• drsmithyMEMBER

      Trains put you at the mercy of communist central planners who dictate where you can go and when.

      Cars allow independent capitalists the freedom they need to go wherever they want, whenever they want.

      • drsmithyMEMBER

        Traffic lights are a crypto-communist trojan horse, I guess.

        Traffic lights, like speed limits, are just bureaucratic red tape impairing the efficiency of truly free-flowing traffic !

      • suburban dream, car culture and lack of “communist” public transportation also made many (especially Americans) completely dependant on cars – nothing is within walking distance, to survive you need a car (also petrol, oil, tyres and other oil based products)

        free from government oil big business slaves

    • GrossConsumerProduct

      Tony wants to build roads to wedge ALP between the Greens (the party of the do nothing) and the Coalition (the do something party).
      The Greens are better at grass roots, NIMBY protest than ALP, which weakens the ALP. Particularly in the inner urban seats around East-West Link in Melbourne, for example.
      Tony’s transport policy has nothing to do with transport and everything to do with (what he knows) politics.

  2. Although … if we’re talking about the transport of agricultural commodities, that takes place over a minority of the year, while roads are used all of the year, and are essential to any hopes of a more decentralised population.

    Rail will probably be part of a network, where roads are still needed to bring the goods to a point where there is sufficient density of goods to justify itself. Casting the choice as ‘roads are dumb’ doesn’t work.

    One of the interesing things I learned from doing some work for the organisation that runs the railway tracks here is that the frieght route to and from Perth is one of the few anywhere that is genuinely profitable. Rail will always demand public funding, so pointing out that one or the other uses public money evokes a spat between the pot and kettle.

    In the (sub)urban context, road spending on mega roads into the CBDs is lame, when the metro areas and the jobs in them are dispersed. Perhaps more discussion of the funneling of traffic onto main roads needs some re-thinking, away from a hierarchy of roads and more toward a network of roads, which might be cheaper, more robust, and provide more benefits to people in areas local to them than freeways into the CBD.

    Random: Did anyone see the article on adelaide now about how the government thinks it would be a good idea to double Adelaide’s population by 2040.

    • It’s called intermodal transport and it is seemingly the Voldemort of Australian infrastructure. Send the containerised freight from the port over rail to the distribution node to be transferred onto trucks for the last 10-20km. The whole thing can be totally automated quite easily, and has been done in a number of European cities already.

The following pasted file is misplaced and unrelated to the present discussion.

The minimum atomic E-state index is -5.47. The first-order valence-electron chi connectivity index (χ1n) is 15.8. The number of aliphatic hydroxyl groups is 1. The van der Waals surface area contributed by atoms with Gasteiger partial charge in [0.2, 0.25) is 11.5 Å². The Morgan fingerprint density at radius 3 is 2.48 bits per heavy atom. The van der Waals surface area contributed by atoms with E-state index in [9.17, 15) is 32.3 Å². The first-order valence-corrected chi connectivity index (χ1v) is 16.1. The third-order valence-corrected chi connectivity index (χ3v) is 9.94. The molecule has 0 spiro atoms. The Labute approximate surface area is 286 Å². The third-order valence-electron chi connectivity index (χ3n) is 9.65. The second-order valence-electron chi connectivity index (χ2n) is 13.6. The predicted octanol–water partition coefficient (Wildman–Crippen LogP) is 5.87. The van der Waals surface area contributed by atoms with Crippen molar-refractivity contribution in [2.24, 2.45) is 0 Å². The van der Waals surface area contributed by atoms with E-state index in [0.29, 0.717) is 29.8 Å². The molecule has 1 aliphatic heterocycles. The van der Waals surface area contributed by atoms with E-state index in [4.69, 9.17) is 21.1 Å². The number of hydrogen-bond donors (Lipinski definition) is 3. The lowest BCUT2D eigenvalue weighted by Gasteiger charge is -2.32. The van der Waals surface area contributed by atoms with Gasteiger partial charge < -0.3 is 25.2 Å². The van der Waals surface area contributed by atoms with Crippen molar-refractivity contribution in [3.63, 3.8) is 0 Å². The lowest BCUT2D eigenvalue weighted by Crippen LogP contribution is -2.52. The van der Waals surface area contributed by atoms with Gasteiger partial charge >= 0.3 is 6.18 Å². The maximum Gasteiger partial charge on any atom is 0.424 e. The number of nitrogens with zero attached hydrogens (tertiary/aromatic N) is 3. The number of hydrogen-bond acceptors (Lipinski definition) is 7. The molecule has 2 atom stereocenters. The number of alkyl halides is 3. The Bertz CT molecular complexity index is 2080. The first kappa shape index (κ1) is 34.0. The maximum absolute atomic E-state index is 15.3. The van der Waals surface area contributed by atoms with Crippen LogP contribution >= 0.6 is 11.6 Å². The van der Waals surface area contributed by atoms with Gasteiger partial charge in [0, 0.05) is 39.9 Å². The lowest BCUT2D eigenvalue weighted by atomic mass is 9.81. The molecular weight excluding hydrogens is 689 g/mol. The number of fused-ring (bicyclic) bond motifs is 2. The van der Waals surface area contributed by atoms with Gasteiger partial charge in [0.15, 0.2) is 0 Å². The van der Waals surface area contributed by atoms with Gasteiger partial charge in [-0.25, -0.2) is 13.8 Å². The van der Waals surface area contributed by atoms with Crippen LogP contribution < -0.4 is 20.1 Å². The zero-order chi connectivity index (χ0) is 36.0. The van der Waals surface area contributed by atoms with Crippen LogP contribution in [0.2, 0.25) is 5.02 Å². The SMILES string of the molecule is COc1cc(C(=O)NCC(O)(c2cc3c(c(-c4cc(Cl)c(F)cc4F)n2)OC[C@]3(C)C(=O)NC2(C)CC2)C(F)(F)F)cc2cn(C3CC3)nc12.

I worked for a little while for a guy putting together plans and strategies to overhaul eastern Australia’s intermodal network, he was quite a visionary guy but obviously not built for the Government bureaucrat mindset. While some of the plans were very expensive (equivalent to NBN) even small stuff, that was a fraction of current spending on tunnels, which would alleviate major bottlenecks were ignored or put into the too-hard basket because of the number of organisations that would need to be involved (Stevedores, Ports Corporations, Councils, State Govt, Carriers, etc.). It was really disheartening to see first hand.

      Bureaucrats are too afraid of upsetting the apple cart to propose such plans, they need to come from the body politic.

      • drsmithyMEMBER

        It’s called intermodal transport and it is seemingly the Voldemort of Australian infrastructure. Send the containerised freight from the port over rail to the distribution node to be transferred onto trucks for the last 10-20km. The whole thing can be totally automated quite easily, and has been done in a number of European cities already.


        I have never understood how or why long-distance trucking on a large scale even exists. Rising fuel prices must kill it eventually, surely ?

      • @DS,

        It’s probably not a coincidence that the time frame the farmers are complaining has seen rail freight plummet is also a time frame which has seen a very strong AUD. If it happens that there is a change in Australia’s terms of trade which sees the AUD fall back to the long term average, rail freight could suddenly get a lot more attractive.